• Lag or fit trace heating to exposed pipework where there is a risk of freezing.
  • If the property is going to be vacant for an extended period, consider isolating and draining down the water supply or ensure heating to the property is maintained (Please note – this may be a condition of your insurance policy).
  • Never leave the plug in water basins or baths.
  • Install leak detection devices in high-risk areas. These devices will detect a water leak in the earlier stages and raise an alert. They can also be linked to building management systems and may be able to isolate the mains water supply to the property to reduce damage.
  • Flow detection devices may also be considered. These monitor the flow of water in the pipework to your property and isolate it if abnormal flow conditions are detected.

What to do if you find a leak

Did you know that the potential water loss from a burst pipe can be as much as 400 litres an hour – that’s about the same as four full bath tubs of water! So whenever you find or suspect a leak, take immediate action.

  • Turn off your water supply at the main stopcock
  • Turn off the electrics and heating
  • Drain the water systems by turning on your taps
  • If it’s safe to so do remove items at risk of damage to a dry area
  • If water is seeping through ceilings and it is safe to do so, try to collect it in a suitable receptacle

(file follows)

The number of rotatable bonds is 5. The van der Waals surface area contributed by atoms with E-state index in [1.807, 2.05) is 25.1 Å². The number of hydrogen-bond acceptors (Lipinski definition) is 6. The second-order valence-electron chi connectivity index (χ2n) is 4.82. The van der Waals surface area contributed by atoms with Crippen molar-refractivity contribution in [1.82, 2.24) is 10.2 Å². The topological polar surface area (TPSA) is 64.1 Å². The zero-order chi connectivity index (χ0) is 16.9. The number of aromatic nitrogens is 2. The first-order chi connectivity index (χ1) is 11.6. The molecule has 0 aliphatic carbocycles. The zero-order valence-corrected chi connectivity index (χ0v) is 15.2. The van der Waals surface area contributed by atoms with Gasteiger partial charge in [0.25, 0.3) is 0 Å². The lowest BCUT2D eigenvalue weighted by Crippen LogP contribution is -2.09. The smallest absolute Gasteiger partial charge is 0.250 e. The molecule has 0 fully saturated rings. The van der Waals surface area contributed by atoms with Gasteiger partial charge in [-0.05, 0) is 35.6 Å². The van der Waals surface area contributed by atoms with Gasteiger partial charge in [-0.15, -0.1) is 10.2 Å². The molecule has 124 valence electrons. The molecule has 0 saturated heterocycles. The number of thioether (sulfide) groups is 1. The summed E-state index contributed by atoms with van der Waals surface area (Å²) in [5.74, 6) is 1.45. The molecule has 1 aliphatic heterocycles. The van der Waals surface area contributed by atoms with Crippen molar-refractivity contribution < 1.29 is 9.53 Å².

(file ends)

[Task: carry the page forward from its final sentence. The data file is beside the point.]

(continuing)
• Again only if it is safe to do so, if a ceiling is bulging you can consider piercing it to release the water and prevent the ceiling collapsing.
  • Never touch wet wiring or electrical items.

Remember that if electrical wiring or equipment gets wet to always consult an electrician before using again.

This article is adapted from an original post by Ecclesiastical which can be found here.

The Highway Code: Key changes you need to know

 

The changes follow a public consultation on a review of The Highway Code to improve road safety for people walking, cycling and riding horses. It ran from July to October 2020, and received more than 20,000 responses from the public, businesses and other organisations. Most people who responded were in favour of all the changes.

The changes were made to The Highway Code on Saturday 29 January 2022.

Here are the key changes that you need to know about:

1. Hierarchy of road users

The ‘hierarchy of road users’ is a concept that places those road users most at risk in the event of a collision at the top of the hierarchy. The hierarchy does not remove the need for everyone to behave responsibly. The road users most likely to be injured in the event of a collision are pedestrians, cyclists, horse riders and motorcyclists, with children, older adults and disabled people being more at risk.